On August 3, 2011, plaintiff additionally provided defendants with a document titled "Out Contract," which also described the parties' agreement as a "RENT TO OWN" agreement and which also listed the Equipment to be rented under a heading titled "RENTAL." (Dkt. No. 16 at 27-29; Dkt. No. 31-1 at 1-4.) Defendants signed the Out Contract, which states, on the bottom of each page, that "SIGNATURE ACKNOWLEDGES AND ACCEPTS TERMS AND CONDITIONS ON REVERSE SIDE." (Id.) The terms and conditions on the reverse side repeatedly refer to the agreement as a rental agreement and specifically states, in part:
It is expressly understood that this is a rental contract and does not involve a purchase agreement. Title to the Equipment shall at all times be vested in 4WALL, and no right, title or interest in the Equipment shall pass to Customer other than the right to possess and use the Equipment for the full Rental Term, which right is conditioned upon Customer's compliance with and fulfillment of the terms and conditions of the Agreement. (Dkt. No. 31-1 at 4.)*fn2
Thus, according to plaintiff, defendants were generally required to make monthly rental payments of $3,500 until the total amount of $54,691.50 (the stated value of the Equipment) was paid, at which point ownership of the Equipment would transfer to defendants. (Dkt. No. 16 at 14; Dkt. No. 18 at 1-2.) However, if defendants were to default prior to paying plaintiff the full $54,691.50, defendants would be required to return the Equipment and all prior payments made by defendants would be deemed as non-refundable, rental payments. (Id.)
Defendants started making payments in September/October 2011, but around December 2011, defendants began falling behind in making timely payments. (Dkt. No. 16 at 14; Dkt. No. 18 at 2.) Defendants made two payments of $3,500 each around February 5, 2012, and two more $3,500 payments around March 12, 2012, which brought their account current to February 2012. (Id.) However, defendants again failed to make the March 2012 payment and continued to default on payments in the following months, without returning the Equipment. (Dkt. No. 16 at 14-15; Dkt. No. 18 at 2.)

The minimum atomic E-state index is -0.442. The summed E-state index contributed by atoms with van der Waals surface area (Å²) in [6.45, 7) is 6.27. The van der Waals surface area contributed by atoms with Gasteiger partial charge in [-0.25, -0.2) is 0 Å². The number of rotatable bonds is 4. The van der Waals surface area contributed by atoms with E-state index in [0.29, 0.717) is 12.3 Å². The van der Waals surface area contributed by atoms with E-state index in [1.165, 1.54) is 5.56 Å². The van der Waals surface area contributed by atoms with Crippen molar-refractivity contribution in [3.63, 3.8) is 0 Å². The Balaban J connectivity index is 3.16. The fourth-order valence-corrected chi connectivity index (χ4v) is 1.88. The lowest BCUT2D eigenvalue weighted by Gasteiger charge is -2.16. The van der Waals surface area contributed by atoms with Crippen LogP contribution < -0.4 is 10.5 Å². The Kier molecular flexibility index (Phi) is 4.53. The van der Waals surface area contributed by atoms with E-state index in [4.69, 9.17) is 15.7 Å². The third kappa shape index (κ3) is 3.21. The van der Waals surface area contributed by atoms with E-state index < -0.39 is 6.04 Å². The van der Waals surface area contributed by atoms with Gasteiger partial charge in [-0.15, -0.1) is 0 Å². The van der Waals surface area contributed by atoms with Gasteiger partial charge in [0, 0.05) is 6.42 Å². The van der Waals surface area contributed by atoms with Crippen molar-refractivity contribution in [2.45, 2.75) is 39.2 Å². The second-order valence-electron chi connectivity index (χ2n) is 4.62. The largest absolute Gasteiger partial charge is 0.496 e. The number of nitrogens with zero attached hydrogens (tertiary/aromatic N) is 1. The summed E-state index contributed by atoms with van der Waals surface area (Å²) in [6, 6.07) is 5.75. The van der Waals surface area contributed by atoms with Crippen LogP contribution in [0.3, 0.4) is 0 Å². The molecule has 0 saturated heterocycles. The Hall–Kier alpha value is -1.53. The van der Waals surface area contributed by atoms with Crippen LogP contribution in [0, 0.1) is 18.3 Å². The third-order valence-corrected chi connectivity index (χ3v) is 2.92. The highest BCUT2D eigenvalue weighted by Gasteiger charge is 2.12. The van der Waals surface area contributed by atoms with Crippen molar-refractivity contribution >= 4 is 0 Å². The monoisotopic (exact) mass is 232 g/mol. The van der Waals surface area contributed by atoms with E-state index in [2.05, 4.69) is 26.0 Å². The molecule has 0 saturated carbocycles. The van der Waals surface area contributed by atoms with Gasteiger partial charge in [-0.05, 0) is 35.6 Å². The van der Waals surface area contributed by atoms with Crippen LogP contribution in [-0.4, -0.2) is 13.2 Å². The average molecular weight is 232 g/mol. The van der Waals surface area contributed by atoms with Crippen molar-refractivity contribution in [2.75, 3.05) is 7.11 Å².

Around mid-August 2012, with defendants still in arrears, plaintiff agreed to amend the agreement's payment schedule. (Dkt. No. 16 at 15; Dkt. No. 18 at 2.) This amended payment schedule was memorialized in an August 29, 2012 letter from plaintiff to defendants, emphasizing that the Equipment would have to be returned if defendants failed to meet the amended payment schedule. (Dkt. No. 16 at 15, 31; Dkt. No. 18 at 2-3.) Thereafter, at defendants' request, plaintiff agreed to yet another modification of the payment schedule, memorialized via email on August 24, 2012.*fn3 (Dkt. No. 16 at 15-16, 33-34; Dkt. No. 18 at 3.) The further amended payment schedule required five monthly payments of $6,000, due on the 30th of each month, starting on August 30, 2012. (Id.) The memorializing e-mail from plaintiff stated, in part:
Again, If you cant afford the equipment, which it appears you can[']t. Send it back!!! Which I'm strongly advising you to do NOW! If you miss any of the 5 payments which is due the 30th of the month, we will force you to return it all and consider any payments made RENT! So, again if you don't feel like you can make any of the 5 payments ON TIME, then send it ALL back now and save yourself from further loss. (Dkt. No. 16 at 33.)
Around August 31, 2012, defendants defaulted on the first payment of the further amended payment schedule, paying only $1,000 instead of the agreed-upon $6,000. (Dkt. No. 16 at 16; Dkt. No. 18 at 3.) This was the last payment plaintiff received from defendants. (Id.) It is undisputed that defendants are $29,000 behind in rental payments, having made over $25,000 in payments on the Equipment. (Id.; see also Dkt. No. 32 at 2.)